While cockroaches and their bites are not poisonous, allergens in their feces, saliva and body parts can trigger allergic reactions and asthma, especially in children. Statistics from the National Cooperative Inner-City Asthma Study estimate that 23 to 60 percent of urban populations are sensitive to cockroach allergens, as of 2014.
Because most American homes have cockroaches, and cockroaches are nocturnal, physical contact with them and their droppings is much more common than most people suspect. Flying cockroaches leave saliva and other secretions on household surfaces, and they crawl on sleeping people and pets. Residue from their bodies clings to and irritates the skin.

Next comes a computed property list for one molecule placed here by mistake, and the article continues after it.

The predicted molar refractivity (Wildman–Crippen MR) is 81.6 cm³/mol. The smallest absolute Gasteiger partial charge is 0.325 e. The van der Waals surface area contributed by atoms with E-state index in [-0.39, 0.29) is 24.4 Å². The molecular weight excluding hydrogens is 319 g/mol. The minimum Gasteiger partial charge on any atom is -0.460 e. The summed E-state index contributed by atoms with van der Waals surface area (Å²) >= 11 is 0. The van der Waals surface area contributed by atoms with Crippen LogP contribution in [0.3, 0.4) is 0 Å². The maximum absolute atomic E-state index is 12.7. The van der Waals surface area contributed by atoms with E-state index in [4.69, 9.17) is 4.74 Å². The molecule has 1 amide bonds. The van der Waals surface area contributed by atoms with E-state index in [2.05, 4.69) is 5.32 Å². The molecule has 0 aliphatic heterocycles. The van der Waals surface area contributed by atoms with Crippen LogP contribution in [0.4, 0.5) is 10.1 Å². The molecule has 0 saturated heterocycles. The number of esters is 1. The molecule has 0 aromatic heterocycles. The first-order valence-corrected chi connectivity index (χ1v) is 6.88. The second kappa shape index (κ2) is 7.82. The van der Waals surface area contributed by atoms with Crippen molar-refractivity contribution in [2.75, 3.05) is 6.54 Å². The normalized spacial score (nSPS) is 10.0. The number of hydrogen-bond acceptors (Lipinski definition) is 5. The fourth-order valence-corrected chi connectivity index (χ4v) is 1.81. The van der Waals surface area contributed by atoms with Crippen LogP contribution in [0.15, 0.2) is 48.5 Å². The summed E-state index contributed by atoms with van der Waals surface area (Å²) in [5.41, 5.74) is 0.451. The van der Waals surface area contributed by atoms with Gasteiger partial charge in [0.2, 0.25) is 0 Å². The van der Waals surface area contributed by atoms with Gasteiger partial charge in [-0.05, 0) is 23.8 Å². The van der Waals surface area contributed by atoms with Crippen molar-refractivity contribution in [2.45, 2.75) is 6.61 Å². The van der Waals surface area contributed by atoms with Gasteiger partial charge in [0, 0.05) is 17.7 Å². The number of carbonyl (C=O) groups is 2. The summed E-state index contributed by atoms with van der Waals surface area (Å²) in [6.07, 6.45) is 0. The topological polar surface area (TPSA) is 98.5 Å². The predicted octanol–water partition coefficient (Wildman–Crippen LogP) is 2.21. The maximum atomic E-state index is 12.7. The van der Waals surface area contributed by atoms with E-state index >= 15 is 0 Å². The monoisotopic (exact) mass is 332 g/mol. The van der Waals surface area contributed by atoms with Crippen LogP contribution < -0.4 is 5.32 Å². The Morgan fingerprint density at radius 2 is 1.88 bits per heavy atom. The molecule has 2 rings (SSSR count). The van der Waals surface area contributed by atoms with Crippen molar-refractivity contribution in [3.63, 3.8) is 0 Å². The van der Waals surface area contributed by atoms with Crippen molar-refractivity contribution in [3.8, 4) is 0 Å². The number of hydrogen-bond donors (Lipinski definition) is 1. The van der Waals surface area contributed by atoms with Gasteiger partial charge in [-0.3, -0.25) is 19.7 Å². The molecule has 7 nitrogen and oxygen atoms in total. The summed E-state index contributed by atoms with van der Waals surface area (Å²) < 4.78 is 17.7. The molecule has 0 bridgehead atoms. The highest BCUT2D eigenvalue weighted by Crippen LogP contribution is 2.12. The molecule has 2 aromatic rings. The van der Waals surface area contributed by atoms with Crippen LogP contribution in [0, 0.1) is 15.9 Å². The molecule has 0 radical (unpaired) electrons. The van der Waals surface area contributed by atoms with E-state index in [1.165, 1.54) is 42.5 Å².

First reported in 1943, a cockroach allergy can cause a rash immediately. Skin tests developed in 1959 confirmed that patients’ allergic reactions were caused by contact with cockroaches. Subsequent research has found that cockroach allergies can also trigger severe asthma attacks.
However, cockroach allergy is not the only health risk associated with cockroaches. When cockroaches emit their strong odor, for example, strong concentrations can alter the flavor of food. In addition, many human illnesses are caused by the bacteria that roaches carry on their bodies and legs. Cockroaches are known to spread 33 kinds of bacteria, including E. coli and Salmonella, as well as six parasitic worms and at least seven other pathogens.